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Research HydrologistContact Info
Robin Stewart has been a research hydrologist with U.S. Geological Survey's National Research Program (NRP) in Menlo Park since 2003. She received an undergraduate degree in Biology from the University of Victoria, British Columbia Canada in 1991 and a PhD in ecotoxicology from the University of Manitoba in 1998. Immediately following this she pursued a postdoctoral appointment with Canada's Department of Fisheries and Oceans in 1998 evaluating the fate and transport of organic contaminants during the 1997 Red River Flood. In the spring of 1999 she began her postdoctoral research with the USGS National Research Program.
For the past twenty years Robin Stewart's research has focused on identifying and understanding processes influencing the fate and bioavailability of selenium (Se), mercury (Hg), and organic contaminants in food webs across a range of aquatic environments including estuaries (San Francisco Bay and Puget Sound), rivers (Manitoba/North Dakota, Oregon, Wisconsin and Florida), lakes (Manitoba and Ontario), and tidal rivers and reservoirs (California). Through a combination of field-based process studies, in situ monitoring of key biomonitors over short-term (<3 years) and long-term (>10 years) time series, biodyanamic modeling and knowledge gained through laboratory-based studies of physiological uptake she strives to identify critical processes controlling contaminant bioaccumulation in nature.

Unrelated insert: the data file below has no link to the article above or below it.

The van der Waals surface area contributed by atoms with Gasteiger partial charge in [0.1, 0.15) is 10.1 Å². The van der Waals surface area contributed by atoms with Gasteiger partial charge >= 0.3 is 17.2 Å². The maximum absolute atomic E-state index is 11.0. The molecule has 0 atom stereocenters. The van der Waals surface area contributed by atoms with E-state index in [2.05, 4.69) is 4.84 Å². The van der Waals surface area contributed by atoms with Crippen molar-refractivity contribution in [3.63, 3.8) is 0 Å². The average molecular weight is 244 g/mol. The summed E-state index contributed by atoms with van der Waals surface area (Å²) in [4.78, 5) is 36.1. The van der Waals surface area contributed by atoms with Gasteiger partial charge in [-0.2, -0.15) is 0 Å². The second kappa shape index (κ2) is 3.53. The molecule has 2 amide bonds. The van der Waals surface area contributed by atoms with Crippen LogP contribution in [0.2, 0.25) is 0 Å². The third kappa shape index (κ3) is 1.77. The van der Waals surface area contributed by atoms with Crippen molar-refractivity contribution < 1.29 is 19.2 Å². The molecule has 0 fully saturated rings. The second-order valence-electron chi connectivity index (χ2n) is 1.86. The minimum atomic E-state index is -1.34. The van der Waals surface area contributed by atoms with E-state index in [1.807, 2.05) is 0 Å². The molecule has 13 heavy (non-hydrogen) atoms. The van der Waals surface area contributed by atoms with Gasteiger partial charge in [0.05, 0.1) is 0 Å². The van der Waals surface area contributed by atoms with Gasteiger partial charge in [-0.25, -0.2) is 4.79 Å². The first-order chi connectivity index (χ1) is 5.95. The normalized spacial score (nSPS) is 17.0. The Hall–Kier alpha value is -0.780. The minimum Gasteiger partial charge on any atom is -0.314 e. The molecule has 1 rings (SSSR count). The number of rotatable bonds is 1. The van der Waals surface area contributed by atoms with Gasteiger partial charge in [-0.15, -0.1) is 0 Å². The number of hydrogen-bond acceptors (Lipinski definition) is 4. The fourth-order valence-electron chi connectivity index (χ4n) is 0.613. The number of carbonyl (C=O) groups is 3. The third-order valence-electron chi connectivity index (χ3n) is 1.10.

My Science Topics
My USGS Science Strategy AreasUnderstanding Ecosystems & Predicting Ecosystems Change
Climate Variability & Change
Bioavailability, bioaccumulation and trophic transfer of selenium and mercury in dynamic aquatic ecosystems
Dietary contaminants such as selenium (Se), mercury (Hg) and organic chemicals have the potential to threaten fish and birds, and impede ecosystem restoration efforts in rivers, lakes and estuaries worldwide. For example, Se contamination remains an ongoing issue for resource managers because it is a by-product of common economic activities including coal-fire generation of electricity, oil refining, agriculture, and mining of phosphate, copper and uranium. Understanding the complexities of Se behavior in ecosystems is critical because of the potential for future changes in Se source loading, water management, hydroclimatic conditions and ecosystem restoration that could alter Se exposures in the food web, potentially exacerbating the problem.
345 Middlefield Road
Menlo Park, CA 94025
650-329-4545 - Fax
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